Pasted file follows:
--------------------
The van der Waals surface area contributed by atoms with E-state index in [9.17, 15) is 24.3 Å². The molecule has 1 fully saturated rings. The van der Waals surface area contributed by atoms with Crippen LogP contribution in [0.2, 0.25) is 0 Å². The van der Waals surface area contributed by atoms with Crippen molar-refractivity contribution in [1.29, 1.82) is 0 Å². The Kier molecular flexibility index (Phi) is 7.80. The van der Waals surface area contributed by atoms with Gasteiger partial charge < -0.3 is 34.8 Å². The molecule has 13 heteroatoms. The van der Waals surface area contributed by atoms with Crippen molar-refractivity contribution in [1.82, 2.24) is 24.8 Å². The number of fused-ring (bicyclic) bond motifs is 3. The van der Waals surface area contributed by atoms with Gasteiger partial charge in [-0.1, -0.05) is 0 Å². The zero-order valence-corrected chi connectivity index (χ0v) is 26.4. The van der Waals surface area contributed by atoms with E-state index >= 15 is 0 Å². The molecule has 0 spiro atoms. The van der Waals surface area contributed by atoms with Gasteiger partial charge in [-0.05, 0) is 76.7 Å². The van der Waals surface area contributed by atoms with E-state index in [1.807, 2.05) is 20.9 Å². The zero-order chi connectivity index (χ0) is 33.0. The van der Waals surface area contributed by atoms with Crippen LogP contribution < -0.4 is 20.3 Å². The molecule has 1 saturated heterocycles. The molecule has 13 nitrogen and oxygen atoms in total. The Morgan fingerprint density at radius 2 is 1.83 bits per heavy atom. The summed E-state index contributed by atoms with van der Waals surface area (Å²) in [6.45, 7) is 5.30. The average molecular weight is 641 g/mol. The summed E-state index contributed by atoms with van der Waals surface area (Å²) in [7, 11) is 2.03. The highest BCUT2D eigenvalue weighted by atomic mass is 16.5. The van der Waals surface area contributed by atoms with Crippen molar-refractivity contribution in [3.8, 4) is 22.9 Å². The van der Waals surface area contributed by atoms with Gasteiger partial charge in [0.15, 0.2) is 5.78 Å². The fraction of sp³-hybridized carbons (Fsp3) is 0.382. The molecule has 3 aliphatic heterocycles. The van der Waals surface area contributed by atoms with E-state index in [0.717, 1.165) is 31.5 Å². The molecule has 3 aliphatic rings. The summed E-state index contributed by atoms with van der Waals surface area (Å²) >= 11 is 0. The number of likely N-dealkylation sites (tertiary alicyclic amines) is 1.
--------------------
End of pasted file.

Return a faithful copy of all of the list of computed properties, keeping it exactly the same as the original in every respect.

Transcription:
The van der Waals surface area contributed by atoms with E-state index in [9.17, 15) is 24.3 Å². The molecule has 1 fully saturated rings. The van der Waals surface area contributed by atoms with Crippen LogP contribution in [0.2, 0.25) is 0 Å². The van der Waals surface area contributed by atoms with Crippen molar-refractivity contribution in [1.29, 1.82) is 0 Å². The Kier molecular flexibility index (Phi) is 7.80. The van der Waals surface area contributed by atoms with Gasteiger partial charge < -0.3 is 34.8 Å². The molecule has 13 heteroatoms. The van der Waals surface area contributed by atoms with Crippen molar-refractivity contribution in [1.82, 2.24) is 24.8 Å². The number of fused-ring (bicyclic) bond motifs is 3. The van der Waals surface area contributed by atoms with Gasteiger partial charge in [-0.1, -0.05) is 0 Å². The zero-order valence-corrected chi connectivity index (χ0v) is 26.4. The van der Waals surface area contributed by atoms with E-state index >= 15 is 0 Å². The molecule has 0 spiro atoms. The van der Waals surface area contributed by atoms with Gasteiger partial charge in [-0.05, 0) is 76.7 Å². The van der Waals surface area contributed by atoms with E-state index in [1.807, 2.05) is 20.9 Å². The zero-order chi connectivity index (χ0) is 33.0. The van der Waals surface area contributed by atoms with Crippen LogP contribution < -0.4 is 20.3 Å². The molecule has 1 saturated heterocycles. The molecule has 13 nitrogen and oxygen atoms in total. The Morgan fingerprint density at radius 2 is 1.83 bits per heavy atom. The summed E-state index contributed by atoms with van der Waals surface area (Å²) in [6.45, 7) is 5.30. The average molecular weight is 641 g/mol. The summed E-state index contributed by atoms with van der Waals surface area (Å²) in [7, 11) is 2.03. The highest BCUT2D eigenvalue weighted by atomic mass is 16.5. The van der Waals surface area contributed by atoms with Crippen molar-refractivity contribution in [3.8, 4) is 22.9 Å². The van der Waals surface area contributed by atoms with Gasteiger partial charge in [0.15, 0.2) is 5.78 Å². The fraction of sp³-hybridized carbons (Fsp3) is 0.382. The molecule has 3 aliphatic heterocycles. The van der Waals surface area contributed by atoms with E-state index in [0.717, 1.165) is 31.5 Å². The molecule has 3 aliphatic rings. The summed E-state index contributed by atoms with van der Waals surface area (Å²) >= 11 is 0. The number of likely N-dealkylation sites (tertiary alicyclic amines) is 1.